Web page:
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A forgotten memorial

A few weeks ago, this website reported that the church of St. Mary Magdalene in Merchants' Street has been vacated, is to be cleaned and returned to the Archdiocese of Malta.

Other to the exquisite and elaborate sculpture that adorns the apse and doorways, just within the church's main door by the right hand corner is a small marble slab that not many would have noticed or known about.

In 1915, areas within the Pembroke Cantonments were vacated and converted into hospitals and convalescent camps for servicemen wounded during the campaign in the Dardanelles, mainly in the Gallipoli and Salonika theatres. Some merely consisted of a number of weatherboard wards and offices, supported by large rows of tents.

As the number of wounded arriving in Malta rapidly increased, more hospitals were required and St. Paul's Hospital was erected near the musketry ranges, followed by All Saints Convalescent Camp, St. David's Hospital, St. Patrick's Convalescent Camp and even the Officers Mess, later named Juno House, was converted so as to accommodate officer patients.

Due to the shortage of manpower, the Sappers could not cope with all the work and many of the RAMC personnel and the Maltese soldiers in the camp, lent a hand in the construction of these hospitals and camps including the full expansion of St. George's Barracks by late 1915.

Military hospitals were not just in Pembroke but in every part of Malta and even in Gozo. The principal hospitals and camps were; Bighi Naval Hospital, Valletta Hospital, Cottonera Hospital, Forrest Hospital, Mtarfa Hospital and Chambray Convalescent Depot. Other hospitals and convalescent camps were set up including; Hamrun Hospital, St. John's Hospital (in the Sliema Primary School), St. Ignatius Hospital (in the old Jesuit College in St. Julians), Tigné Hospital, St. Elmo Hospital, and Baviere Hospital, Manoel Hospital, the Blue Sisters' Hospital and the Għajn Tuffieħa Camp.

It has been estimated that some 135,000 British, Empire and allied casualties were brought to or passed through Malta during the First World War.

Due to the shortage of doctors and nurses on the island, invaluable service was given by various local doctors, nurses and stretcher bearers were the first to assist the military. Others, Besides the RAMC and Queen Alexandra's Imperial Military Nursing Service and other organizations that already had branches operating in Malta, various volunteers came from overseas.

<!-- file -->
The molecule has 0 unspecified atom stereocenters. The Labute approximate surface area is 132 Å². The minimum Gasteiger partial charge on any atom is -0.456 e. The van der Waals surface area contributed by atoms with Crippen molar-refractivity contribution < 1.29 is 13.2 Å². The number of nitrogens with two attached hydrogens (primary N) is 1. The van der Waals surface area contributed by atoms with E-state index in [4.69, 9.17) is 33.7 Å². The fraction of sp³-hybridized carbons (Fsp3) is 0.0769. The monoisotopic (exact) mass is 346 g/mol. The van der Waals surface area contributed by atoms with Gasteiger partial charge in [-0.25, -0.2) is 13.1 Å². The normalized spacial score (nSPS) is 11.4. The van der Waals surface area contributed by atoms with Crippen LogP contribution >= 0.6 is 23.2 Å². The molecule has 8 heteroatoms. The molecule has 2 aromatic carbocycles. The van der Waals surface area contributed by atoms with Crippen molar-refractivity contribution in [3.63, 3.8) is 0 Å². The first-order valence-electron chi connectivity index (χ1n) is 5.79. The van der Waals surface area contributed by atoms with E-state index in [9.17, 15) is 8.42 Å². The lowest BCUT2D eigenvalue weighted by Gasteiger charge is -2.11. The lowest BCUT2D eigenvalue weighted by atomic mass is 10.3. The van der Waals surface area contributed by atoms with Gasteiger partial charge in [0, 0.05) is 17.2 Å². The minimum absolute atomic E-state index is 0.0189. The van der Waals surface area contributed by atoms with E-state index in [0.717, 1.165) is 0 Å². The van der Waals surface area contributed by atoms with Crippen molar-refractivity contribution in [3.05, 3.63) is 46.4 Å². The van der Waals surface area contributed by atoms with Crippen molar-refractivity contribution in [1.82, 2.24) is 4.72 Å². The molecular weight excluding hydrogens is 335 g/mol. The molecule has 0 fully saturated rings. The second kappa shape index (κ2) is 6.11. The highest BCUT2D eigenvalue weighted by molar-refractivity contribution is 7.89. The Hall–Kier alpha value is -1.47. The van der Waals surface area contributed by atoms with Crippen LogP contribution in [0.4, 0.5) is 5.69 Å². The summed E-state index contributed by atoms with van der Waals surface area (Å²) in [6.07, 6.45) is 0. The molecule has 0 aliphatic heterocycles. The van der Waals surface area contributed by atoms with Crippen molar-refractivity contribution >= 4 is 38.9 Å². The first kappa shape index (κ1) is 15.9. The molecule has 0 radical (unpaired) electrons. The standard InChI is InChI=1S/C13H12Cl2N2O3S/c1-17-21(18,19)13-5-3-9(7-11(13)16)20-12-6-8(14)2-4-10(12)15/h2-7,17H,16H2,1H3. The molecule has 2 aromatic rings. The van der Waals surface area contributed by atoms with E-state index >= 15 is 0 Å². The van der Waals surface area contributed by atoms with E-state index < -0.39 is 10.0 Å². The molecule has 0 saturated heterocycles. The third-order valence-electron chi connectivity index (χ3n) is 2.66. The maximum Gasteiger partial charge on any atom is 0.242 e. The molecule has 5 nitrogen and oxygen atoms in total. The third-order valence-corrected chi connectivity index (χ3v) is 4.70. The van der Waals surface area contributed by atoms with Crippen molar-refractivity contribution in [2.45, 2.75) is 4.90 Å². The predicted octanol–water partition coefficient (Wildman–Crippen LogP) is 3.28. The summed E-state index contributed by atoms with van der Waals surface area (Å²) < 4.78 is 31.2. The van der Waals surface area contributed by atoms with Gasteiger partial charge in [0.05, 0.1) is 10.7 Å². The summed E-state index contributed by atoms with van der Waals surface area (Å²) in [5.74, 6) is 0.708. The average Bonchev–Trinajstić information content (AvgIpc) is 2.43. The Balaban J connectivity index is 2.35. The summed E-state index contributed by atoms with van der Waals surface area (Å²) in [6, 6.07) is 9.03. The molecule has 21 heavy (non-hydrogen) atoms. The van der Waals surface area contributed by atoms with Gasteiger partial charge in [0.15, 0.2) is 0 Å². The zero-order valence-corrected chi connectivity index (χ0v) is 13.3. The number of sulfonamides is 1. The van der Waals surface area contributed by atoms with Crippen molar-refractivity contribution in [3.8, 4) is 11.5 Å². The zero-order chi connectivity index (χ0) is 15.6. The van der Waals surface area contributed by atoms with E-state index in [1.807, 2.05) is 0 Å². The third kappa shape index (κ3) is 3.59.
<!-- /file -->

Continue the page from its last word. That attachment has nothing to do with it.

The St. John Ambulance Association, Voluntary Aid Detachment, Young Men's Christian Association, British Red Cross, Scottish Women's Serbian Unit, Soldiers and Sailors Institute, No. 1 Mediterranean Nursing Unit, 1st City of London Field Ambulance, the Guild of the United Free Church of Scotland and St. David's Marquee. One of the V.A.D. nurses who came to Malta was the renowned writer and feminist Vera Brittain (1893-1970), who arrived on the hospital ship Galeka and was stationed at St. George's Hospital between October 1916 and May 1917.

A number of these nurses and volunteers died while serving in Malta during the war.

Towards the end of the 19th and the first half of the 20th centuries, the church St. Mary Magdalene in Valletta was used by Roman Catholic soldiers stationed at nearby Fort St Elmo and Royal Marines and their families from the Camerata Barracks just across the narrow St. Nicholas Street.

My unexpected discovery concerns one of the volunteer nurses who were stationed in Malta during the First World War. Although very little could be found about her locally, the amazing discovery consists of a commemorative marble plaque dedicated to her.

The plaque shows two central figures, a soldier wearing a khaki uniform and Foreign Service Helmet who is having his hands bandaged by a long haired female in biblical robes, possibly Mary Magdalene. Above her head is the badge of the Queen Alexandra's Imperial Military Nursing Service (QAIMNS) Reserve. At bottom is a scroll with the legend; WHATSOEVER YOU SHALL DO TO ONE OF THESE, SHALL BE DONE FOR ME (Matthew 25:40), which is slightly painted over. Above at centre is a dedication which although also painted over, some of the text is legible; ......TO THE MEMORY OF ......... MARY A. WALSHE Q.A.I.N.N.S.R. DIED AT MALTA 19 VIII 1915, flanked on each end by a shield, possibly that of St. George of England. The sculptor was C. di Paolo. Her age is not known but Staff Nurse Walshe is recorded as having died at the Nurses Hospital in Strada Maggiore, Floriana, from a disease that she had contracted, possibly from one of the patients that she was attending.

She was buried at the Santa Maria Addolorata Cemetery. The plaque was erected as her memorial as her grave was located in the ‘public' section of the cemetery and these graves are cleaned and reused.

She is also commemorated on the ‘Five Sisters', the glass screens in the North Transept of York, Minster, England.

Pembroke; From a British Garrison to a Modern Civilian Town', is the first book by the author which will soon be published by the Pembroke Local Council. It narrates the history of the Pembroke Cantonments from the first coastal watchtowers built in the 17th century, the development of the three main British Army barracks; St. George's, St. Andrew's and St. Patrick's Barracks, the Rifle Ranges, forts and coastal batteries, up to present day urbanization.

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